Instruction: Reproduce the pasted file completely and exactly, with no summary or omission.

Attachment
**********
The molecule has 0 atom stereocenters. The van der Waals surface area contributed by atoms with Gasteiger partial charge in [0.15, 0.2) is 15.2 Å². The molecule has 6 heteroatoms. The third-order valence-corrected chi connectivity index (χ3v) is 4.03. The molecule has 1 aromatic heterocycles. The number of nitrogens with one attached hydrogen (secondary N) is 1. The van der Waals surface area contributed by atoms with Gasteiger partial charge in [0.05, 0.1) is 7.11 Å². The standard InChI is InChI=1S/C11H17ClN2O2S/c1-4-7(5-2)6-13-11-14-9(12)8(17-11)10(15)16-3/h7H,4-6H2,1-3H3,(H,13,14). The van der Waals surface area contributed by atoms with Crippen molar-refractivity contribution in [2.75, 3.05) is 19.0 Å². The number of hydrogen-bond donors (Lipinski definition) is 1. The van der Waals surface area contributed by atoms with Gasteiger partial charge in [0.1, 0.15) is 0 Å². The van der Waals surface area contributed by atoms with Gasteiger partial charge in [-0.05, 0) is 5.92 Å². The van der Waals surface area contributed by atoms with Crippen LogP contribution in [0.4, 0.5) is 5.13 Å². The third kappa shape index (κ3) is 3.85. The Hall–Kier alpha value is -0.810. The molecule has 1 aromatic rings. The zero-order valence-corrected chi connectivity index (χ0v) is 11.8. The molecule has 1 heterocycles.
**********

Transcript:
The molecule has 0 atom stereocenters. The van der Waals surface area contributed by atoms with Gasteiger partial charge in [0.15, 0.2) is 15.2 Å². The molecule has 6 heteroatoms. The third-order valence-corrected chi connectivity index (χ3v) is 4.03. The molecule has 1 aromatic heterocycles. The number of nitrogens with one attached hydrogen (secondary N) is 1. The van der Waals surface area contributed by atoms with Gasteiger partial charge in [0.05, 0.1) is 7.11 Å². The standard InChI is InChI=1S/C11H17ClN2O2S/c1-4-7(5-2)6-13-11-14-9(12)8(17-11)10(15)16-3/h7H,4-6H2,1-3H3,(H,13,14). The van der Waals surface area contributed by atoms with Crippen molar-refractivity contribution in [2.75, 3.05) is 19.0 Å². The number of hydrogen-bond donors (Lipinski definition) is 1. The van der Waals surface area contributed by atoms with Gasteiger partial charge in [0.1, 0.15) is 0 Å². The van der Waals surface area contributed by atoms with Gasteiger partial charge in [-0.05, 0) is 5.92 Å². The van der Waals surface area contributed by atoms with Crippen LogP contribution in [0.4, 0.5) is 5.13 Å². The third kappa shape index (κ3) is 3.85. The Hall–Kier alpha value is -0.810. The molecule has 1 aromatic rings. The zero-order valence-corrected chi connectivity index (χ0v) is 11.8. The molecule has 1 heterocycles.